Una LaMarche on her Writing Process
I’ve been asked to participate in the #MyWritingProcess Blog Tour, where writers from across genres and continents talk about how they write. Today I’m featuring the hilarious Una LaMarche, whose Sassy Curmudgeon blog was named one of Babble’s 100 best humor blogs of 2013. She also writes for the New York Observer. Last year, I read Una’s debut YA novel, Five Summers, and had a blast re-living my teenage summer camp days through the four main characters. Una has a new novel, Like No Other, coming out in July. It’s about forbidden young love–always a great premise–between a Brooklyn girl with a strict Hasidic upbringing and an awkward bookish boy. Today I’m posting Una’s thoughts on her writing process, in her own words. Then next week, I’ll be posting about my own process and tagging two more writers to continue the blog hop. I’ll let Una take it from here.
#MyWritingProcess by Una LaMarche
The following sentence would make the teenage Una experience a debilitating euphoria not felt since Allison Parker kissed Billy Campbell at the end of episode 29 of season one of Melrose Place: I’m in various stages of writing three different books. My second young adult novel, Like No Other (which you can pre-order here!), comes out July 24 from Razorbill (Penguin’s YA imprint), and right now I’m doing early publicity, like speaking at schools and libraries, as well as awaiting the final manuscript to approve before it goes to print. My book of comic essays, Unabrow, is with a copy editor at Plume (coincidentally, another Penguin imprint) as I type this, and I’ll be getting a galley to look at in the next month. It won’t come out until late March 2015, but publishing houses generally start working on promotion and publicity at least 6-8 months ahead of time… which explains why so often, I hear friends and family members say, “Wait, that didn’t come out yet? You’ve been posting about it for what feels like my entire adult life.” (I choose to hear this as a compliment rather than a complaint.) Finally, I’m very excited about a third YA novel, also with Razorbill, that I’ll be starting to write in May, for publication in the fall of 2015, but since I haven’t signed the contract yet I can’t share more details right now.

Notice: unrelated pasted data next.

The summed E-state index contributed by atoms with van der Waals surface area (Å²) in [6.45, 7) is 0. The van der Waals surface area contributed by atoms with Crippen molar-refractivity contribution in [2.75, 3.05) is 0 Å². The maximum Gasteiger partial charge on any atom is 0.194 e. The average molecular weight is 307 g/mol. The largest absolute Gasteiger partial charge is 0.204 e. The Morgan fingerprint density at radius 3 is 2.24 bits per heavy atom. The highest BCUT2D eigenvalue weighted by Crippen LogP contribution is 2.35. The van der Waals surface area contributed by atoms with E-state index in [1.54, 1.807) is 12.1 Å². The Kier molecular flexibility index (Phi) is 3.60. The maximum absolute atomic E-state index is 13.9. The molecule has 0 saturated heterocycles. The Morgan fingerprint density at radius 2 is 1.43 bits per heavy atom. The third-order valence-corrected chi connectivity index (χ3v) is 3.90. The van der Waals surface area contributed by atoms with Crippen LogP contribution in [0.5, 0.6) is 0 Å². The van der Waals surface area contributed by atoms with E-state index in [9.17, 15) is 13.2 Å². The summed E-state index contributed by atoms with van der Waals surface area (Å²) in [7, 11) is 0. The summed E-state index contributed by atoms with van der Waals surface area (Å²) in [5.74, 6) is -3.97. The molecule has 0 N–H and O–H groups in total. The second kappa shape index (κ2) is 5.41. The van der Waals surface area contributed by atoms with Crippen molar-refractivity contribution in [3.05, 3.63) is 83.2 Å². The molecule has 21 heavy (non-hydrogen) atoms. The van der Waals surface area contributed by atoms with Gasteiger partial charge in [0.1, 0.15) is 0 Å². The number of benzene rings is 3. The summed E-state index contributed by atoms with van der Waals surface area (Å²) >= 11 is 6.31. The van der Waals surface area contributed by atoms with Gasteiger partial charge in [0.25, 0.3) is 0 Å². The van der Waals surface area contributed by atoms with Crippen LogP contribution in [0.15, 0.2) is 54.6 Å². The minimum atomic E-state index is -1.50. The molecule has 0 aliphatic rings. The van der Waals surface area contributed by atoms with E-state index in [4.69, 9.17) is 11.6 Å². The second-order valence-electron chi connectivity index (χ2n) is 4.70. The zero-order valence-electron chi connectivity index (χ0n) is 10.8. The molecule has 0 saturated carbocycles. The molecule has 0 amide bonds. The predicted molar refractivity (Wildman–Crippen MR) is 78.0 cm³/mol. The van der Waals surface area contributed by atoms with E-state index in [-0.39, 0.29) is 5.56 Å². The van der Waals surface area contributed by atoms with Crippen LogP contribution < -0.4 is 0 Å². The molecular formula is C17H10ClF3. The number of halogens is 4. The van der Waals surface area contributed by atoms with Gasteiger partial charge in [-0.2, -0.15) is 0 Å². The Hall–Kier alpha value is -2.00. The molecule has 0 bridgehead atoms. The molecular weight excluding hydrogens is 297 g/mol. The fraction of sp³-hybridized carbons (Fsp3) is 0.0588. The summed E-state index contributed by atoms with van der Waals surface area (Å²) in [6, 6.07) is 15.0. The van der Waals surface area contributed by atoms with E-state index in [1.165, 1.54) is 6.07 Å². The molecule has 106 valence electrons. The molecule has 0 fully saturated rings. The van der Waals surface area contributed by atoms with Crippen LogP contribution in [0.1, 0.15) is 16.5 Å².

HOW DOES MY WORK DIFFER FROM OTHERS OF ITS GENRE?
It’s my firm belief that the primary (and sometimes the only) thing that distinguishes one creative work from the next is the author’s voice and point of view. Back in college, I remember my film professor telling our class that there are really only about 10 different plots in movies when you break them down to their bones, and that the important thing isn’t about coming up with an idea that no one else has ever had before (a feat which, in today’s over-saturated market, is close to impossible), but to tell the story in a way that no one else could. And that was a HUGE relief to me, because we all have an authentic, original voice and point of view, which means that we are all capable of writing–or painting, or photographing, or dancing, or whatever–in a way that hasn’t been done. That said, I’d like to think that what distinguishes my young adult writing is that I balance out the angst and drama (which, let’s face it, are the two most important ingredients in most stories set amidst the emotional minefield of post-adolescence) with wit and humor. I think that we don’t give teenagers credit for being able to appreciate the humor inherent in the fumbling path to adulthood. As far as my humor writing goes, again, I hope what distinguishes me is simply my voice and my way of interpreting and reflecting on life experiences in a way that other people can relate to and laugh at. I haven’t had a particularly exceptional life on paper. I haven’t had crazy experiences or terrible tragedies. I am awed and humbled by people who do have extraordinary circumstances and incredible stories to tell, but I’m happy to just write about universal stuff like unrequited crushes, althletic humiliations, and wondering if the people behind you in line at the drug store are judging you for buying wart removal pads and a double-feature DVD of My Girl and My Girl 2 that was on sale for $4.99.